Here Michael Levi of the Council on Foreign Relations argues that the SCOTUS ruling on the Affordable Care Act bodes well for the constitutionality of environmental policies that use taxes to influence our behavior. Of particular interest to me here is the idea that policies, like taxes, can nudge us to act ethically. Pigouvian taxes, for instance, aim to internalize the negative externalities of economic activity. A pollution tax, e.g., influences behavior by giving emitters a choice: “pay or don’t emit.” If regulators set the tax at the right level, where it’s cheaper for businesses to reduce their emissions rather than pay the tax, then we get economically efficient pollution reductions.
But setting a tax at the “right” level can be difficult. Policymakers must be sure not to over or under shoot the mark. If the tax is too low then there’s no incentive for polluters to reduce their emissions. If it’s too high then we end up using our already limited resources in an inefficient way. Neither is desirable. Why, then, don’t they just get it right?
The challenge policymakers face is informational. Making good pollution reduction policy takes “on the ground” knowledge, but this information is frequently wrong, unavailable, or non-existent. Estimations of the societal costs from pollution are often uncertain and the corporate costs of polluting tend to fall under the scope of “proprietary knowledge.” The result is that policymakers don’t know what the real damages to society from pollution are, nor do they know how much pollution abatement would cost businesses. So how can policymakers hit a target that they can’t see?
Some argue that the invisible hand should guide the shot using a market-based cap and trade system to reduce pollution. But, again, this assumes that policymakers know more than they often do. Cap and trade policies only work if policymakers know the marginal costs of pollution abatement for businesses and the marginal benefits of abatement for society. The former, however, is proprietary knowledge and the latter varies in estimation. Without that knowledge they risk setting an inefficient target, so we run into the same informational problem that we do with a tax policy.
Policymakers are in a tough spot here – they face a moral imperative to do something, but every option is risky (even and especially non-action). Hybrid policies that combine free market principles with taxation, like the one McKibbin and Wilcoxen suggest, help to hedge the risks of uncertainty by drawing from the virtues of both kinds of pollution abatement systems. But ultimately there is no substitute for knowing.
Moreover, policies like a pollution tax or a cap and trade system are fundamentally utilitarian. Perhaps a pragmatic tendency, policymakers like to look at the costs and benefits (today’s “utles”) of pollution abatement so to maximize efficiency in our use of resources. But it’s not clear that what is counted is everything that counts. Often cost-benefit analyses will altogether exclude any measure of nature’s intrinsic value rather than risk using an over or under estimation.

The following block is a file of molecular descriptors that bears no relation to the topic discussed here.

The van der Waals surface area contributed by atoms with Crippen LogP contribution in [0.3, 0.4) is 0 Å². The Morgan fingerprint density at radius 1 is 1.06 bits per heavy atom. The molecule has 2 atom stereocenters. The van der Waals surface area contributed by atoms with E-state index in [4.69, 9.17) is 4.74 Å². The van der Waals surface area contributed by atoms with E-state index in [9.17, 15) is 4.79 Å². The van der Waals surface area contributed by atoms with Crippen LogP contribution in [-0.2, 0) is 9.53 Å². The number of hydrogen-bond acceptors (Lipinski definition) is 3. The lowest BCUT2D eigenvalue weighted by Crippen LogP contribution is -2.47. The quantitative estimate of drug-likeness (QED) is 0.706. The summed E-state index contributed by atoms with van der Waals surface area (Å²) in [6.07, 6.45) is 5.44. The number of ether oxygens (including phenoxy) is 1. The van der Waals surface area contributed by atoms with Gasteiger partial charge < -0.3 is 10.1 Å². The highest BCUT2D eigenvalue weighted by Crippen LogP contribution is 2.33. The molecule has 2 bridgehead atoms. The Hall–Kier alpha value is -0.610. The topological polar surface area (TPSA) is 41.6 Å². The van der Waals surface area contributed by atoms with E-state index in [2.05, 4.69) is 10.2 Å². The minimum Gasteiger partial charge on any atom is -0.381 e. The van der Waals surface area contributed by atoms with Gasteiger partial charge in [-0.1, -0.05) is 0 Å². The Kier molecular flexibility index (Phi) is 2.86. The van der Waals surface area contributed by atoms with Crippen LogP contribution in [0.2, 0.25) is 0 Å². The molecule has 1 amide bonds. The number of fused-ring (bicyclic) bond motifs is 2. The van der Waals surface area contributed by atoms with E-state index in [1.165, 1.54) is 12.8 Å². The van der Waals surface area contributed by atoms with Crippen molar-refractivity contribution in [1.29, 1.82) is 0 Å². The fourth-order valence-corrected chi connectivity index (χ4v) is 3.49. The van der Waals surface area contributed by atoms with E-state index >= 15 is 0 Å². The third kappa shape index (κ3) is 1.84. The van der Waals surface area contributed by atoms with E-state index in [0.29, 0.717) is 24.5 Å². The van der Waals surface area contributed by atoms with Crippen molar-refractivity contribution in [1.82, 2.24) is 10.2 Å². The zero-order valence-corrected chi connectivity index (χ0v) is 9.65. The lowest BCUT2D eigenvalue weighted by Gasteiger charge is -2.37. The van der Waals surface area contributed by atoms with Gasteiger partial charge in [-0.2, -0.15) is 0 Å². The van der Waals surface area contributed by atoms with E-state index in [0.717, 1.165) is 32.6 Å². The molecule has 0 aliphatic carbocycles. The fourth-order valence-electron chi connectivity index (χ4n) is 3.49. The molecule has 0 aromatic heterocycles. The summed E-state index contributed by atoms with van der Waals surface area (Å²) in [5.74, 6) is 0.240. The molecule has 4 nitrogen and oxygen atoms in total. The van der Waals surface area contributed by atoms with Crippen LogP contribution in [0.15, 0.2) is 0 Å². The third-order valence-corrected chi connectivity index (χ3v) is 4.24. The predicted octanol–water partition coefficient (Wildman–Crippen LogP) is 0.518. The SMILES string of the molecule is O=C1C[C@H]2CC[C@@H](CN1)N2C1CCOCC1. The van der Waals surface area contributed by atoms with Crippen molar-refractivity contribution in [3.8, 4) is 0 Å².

Even valuations of ecosystem services are inherently instrumental in their thinking. Despite sometimes including recreational enjoyment or aesthetics in ecosystem services accounting, each aspect is merely quantified and then considered only in terms of its utility. Regulatory decision-making processes tend to omit the entire dimension of intrinsicity in moral reasoning, and so, again, we encounter another informational deficiency that policymakers must confront.
In turn, there are several moral questions at work. How far should policymakers nudge our behavior when they themselves don’t have the information needed to understand the reality on the ground? What role should intrinsic value play in policymaking? How should we weigh the risks of acting without knowing against the risks of doing nothing? And how much information should businesses be allowed to withhold from policymakers in the name of proprietary knowledge?
Without complete information (or as complete as possible) to guide the policymaking process, moral nudges such as pollution taxes are like regulatory swings in the dark – we may miss the target entirely, and we may do more damage than good. But that’s not to say we should resign ourselves to inaction. On the contrary, doing nothing might prove more harmful than landing off the mark. We must simply keep in mind that we live in a world of imperfect information and knowledge, and that these are the conditions we must make decisions within. In the meantime we can take solace in Levi’s assessment that a carbon tax, should we go that route, will have constitutional precedent.